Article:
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    Big Green makes a valid point that takes this thread, kind of, of course. The key point is that all of the technology that can be purchased will not replace skill. Shot placement and bullet construction are the key to clean quick humane kills. Know your capability and know your limitations. You will learn these through trigger time, not under clinical conditions. You must also have the discipline and ethics to ignore the T-factor when it drives you to attempt a shot beyond your demonstrated skill level. My point about scope selection is to select an optic that compliments the man-machine interface and does not detract from it, therefore limiting your performance.
     
  12. WildRose

    WildRose Well-Known Member

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    Yes and it's definitely doing well with that particular bullet.

    Compare that though to the 7's and 30's shooting the high BC bullets in their calibers and you're right back to the same superiority.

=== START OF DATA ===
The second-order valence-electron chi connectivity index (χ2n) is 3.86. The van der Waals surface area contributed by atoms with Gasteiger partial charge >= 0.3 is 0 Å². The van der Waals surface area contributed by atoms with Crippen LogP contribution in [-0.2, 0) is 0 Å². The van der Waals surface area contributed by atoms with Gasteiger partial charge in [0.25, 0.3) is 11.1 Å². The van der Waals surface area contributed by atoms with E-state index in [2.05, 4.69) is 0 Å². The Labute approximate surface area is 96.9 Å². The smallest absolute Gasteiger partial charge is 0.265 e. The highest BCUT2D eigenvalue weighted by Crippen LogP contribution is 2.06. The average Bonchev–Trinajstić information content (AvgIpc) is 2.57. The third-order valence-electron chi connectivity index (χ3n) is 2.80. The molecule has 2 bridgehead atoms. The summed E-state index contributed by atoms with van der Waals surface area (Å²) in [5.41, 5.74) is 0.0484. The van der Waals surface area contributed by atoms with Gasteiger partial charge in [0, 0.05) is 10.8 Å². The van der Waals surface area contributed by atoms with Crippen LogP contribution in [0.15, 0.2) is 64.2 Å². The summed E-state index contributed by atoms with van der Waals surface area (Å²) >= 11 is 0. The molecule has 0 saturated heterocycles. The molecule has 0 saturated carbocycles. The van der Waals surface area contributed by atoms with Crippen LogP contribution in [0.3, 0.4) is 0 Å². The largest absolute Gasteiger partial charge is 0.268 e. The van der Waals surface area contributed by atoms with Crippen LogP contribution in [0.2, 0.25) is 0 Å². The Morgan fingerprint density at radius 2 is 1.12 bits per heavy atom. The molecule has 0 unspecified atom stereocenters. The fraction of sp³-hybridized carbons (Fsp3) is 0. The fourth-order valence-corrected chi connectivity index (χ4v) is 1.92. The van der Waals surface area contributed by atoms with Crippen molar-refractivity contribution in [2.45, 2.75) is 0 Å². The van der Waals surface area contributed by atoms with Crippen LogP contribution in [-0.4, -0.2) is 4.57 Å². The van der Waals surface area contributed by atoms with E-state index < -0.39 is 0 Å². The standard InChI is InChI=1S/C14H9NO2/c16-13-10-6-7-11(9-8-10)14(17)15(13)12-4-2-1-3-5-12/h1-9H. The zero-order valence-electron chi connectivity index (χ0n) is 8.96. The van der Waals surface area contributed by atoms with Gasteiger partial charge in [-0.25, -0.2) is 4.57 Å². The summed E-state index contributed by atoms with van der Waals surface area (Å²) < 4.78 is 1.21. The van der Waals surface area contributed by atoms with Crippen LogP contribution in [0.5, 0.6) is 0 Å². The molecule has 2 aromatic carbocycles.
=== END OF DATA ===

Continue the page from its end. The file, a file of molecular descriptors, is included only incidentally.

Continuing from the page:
There's just nothing you can do with the .270 you can't do better with a 7mm or 7.62.
     
  13. Nimrod

    Nimrod Well-Known Member

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    I can get rock solid with a 20X on a 7.5 pound rifle over my pack or on a bipod either one. I think it's a matter of practice and familiarity with your equipment.

    If moose are on the plate I might look at one of the .30 calibers but then again I like the .270 calibers too. The right bullet in the right place is the most important IMHO.